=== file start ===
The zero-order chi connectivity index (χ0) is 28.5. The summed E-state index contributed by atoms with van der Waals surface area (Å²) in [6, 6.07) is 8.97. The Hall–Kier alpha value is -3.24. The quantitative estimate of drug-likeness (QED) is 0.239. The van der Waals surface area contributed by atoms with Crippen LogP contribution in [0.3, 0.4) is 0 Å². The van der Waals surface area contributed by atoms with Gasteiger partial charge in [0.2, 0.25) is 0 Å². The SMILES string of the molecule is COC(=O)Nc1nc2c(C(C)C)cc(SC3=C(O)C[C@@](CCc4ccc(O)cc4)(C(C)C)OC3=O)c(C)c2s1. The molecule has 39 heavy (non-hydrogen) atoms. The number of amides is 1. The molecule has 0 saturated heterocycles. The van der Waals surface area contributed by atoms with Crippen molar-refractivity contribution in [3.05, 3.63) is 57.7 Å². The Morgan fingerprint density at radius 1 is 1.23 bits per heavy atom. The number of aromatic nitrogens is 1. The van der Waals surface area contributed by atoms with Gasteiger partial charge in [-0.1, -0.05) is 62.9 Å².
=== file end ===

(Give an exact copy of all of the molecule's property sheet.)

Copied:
The zero-order chi connectivity index (χ0) is 28.5. The summed E-state index contributed by atoms with van der Waals surface area (Å²) in [6, 6.07) is 8.97. The Hall–Kier alpha value is -3.24. The quantitative estimate of drug-likeness (QED) is 0.239. The van der Waals surface area contributed by atoms with Crippen LogP contribution in [0.3, 0.4) is 0 Å². The van der Waals surface area contributed by atoms with Gasteiger partial charge in [0.2, 0.25) is 0 Å². The SMILES string of the molecule is COC(=O)Nc1nc2c(C(C)C)cc(SC3=C(O)C[C@@](CCc4ccc(O)cc4)(C(C)C)OC3=O)c(C)c2s1. The molecule has 39 heavy (non-hydrogen) atoms. The number of amides is 1. The molecule has 0 saturated heterocycles. The van der Waals surface area contributed by atoms with Crippen molar-refractivity contribution in [3.05, 3.63) is 57.7 Å². The Morgan fingerprint density at radius 1 is 1.23 bits per heavy atom. The number of aromatic nitrogens is 1. The van der Waals surface area contributed by atoms with Gasteiger partial charge in [-0.1, -0.05) is 62.9 Å².